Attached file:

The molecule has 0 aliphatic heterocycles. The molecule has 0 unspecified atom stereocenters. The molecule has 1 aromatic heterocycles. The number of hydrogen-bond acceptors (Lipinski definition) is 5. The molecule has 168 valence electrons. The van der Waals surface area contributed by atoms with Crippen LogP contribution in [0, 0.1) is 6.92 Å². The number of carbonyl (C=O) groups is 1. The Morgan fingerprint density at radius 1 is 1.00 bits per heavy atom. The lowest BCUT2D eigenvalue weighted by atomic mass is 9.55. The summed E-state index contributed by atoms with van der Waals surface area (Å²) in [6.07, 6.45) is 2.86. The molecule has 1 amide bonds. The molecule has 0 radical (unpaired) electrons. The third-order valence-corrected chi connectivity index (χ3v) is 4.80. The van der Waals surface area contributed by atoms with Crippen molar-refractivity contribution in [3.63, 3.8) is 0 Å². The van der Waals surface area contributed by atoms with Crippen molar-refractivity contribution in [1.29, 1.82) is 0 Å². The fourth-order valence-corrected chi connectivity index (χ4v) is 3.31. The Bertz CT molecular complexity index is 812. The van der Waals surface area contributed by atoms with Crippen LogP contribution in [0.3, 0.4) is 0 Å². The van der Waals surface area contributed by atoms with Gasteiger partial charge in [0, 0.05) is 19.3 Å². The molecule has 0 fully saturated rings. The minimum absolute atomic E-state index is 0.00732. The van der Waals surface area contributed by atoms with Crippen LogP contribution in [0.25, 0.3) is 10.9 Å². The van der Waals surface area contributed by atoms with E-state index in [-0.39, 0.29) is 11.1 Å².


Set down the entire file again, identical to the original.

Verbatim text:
The molecule has 0 aliphatic heterocycles. The molecule has 0 unspecified atom stereocenters. The molecule has 1 aromatic heterocycles. The number of hydrogen-bond acceptors (Lipinski definition) is 5. The molecule has 168 valence electrons. The van der Waals surface area contributed by atoms with Crippen LogP contribution in [0, 0.1) is 6.92 Å². The number of carbonyl (C=O) groups is 1. The Morgan fingerprint density at radius 1 is 1.00 bits per heavy atom. The lowest BCUT2D eigenvalue weighted by atomic mass is 9.55. The summed E-state index contributed by atoms with van der Waals surface area (Å²) in [6.07, 6.45) is 2.86. The molecule has 1 amide bonds. The molecule has 0 radical (unpaired) electrons. The third-order valence-corrected chi connectivity index (χ3v) is 4.80. The van der Waals surface area contributed by atoms with Crippen molar-refractivity contribution in [3.63, 3.8) is 0 Å². The van der Waals surface area contributed by atoms with Crippen molar-refractivity contribution in [1.29, 1.82) is 0 Å². The fourth-order valence-corrected chi connectivity index (χ4v) is 3.31. The Bertz CT molecular complexity index is 812. The van der Waals surface area contributed by atoms with Crippen LogP contribution in [0.3, 0.4) is 0 Å². The van der Waals surface area contributed by atoms with Gasteiger partial charge in [0, 0.05) is 19.3 Å². The molecule has 0 fully saturated rings. The minimum absolute atomic E-state index is 0.00732. The van der Waals surface area contributed by atoms with Crippen LogP contribution in [0.25, 0.3) is 10.9 Å². The van der Waals surface area contributed by atoms with E-state index in [-0.39, 0.29) is 11.1 Å².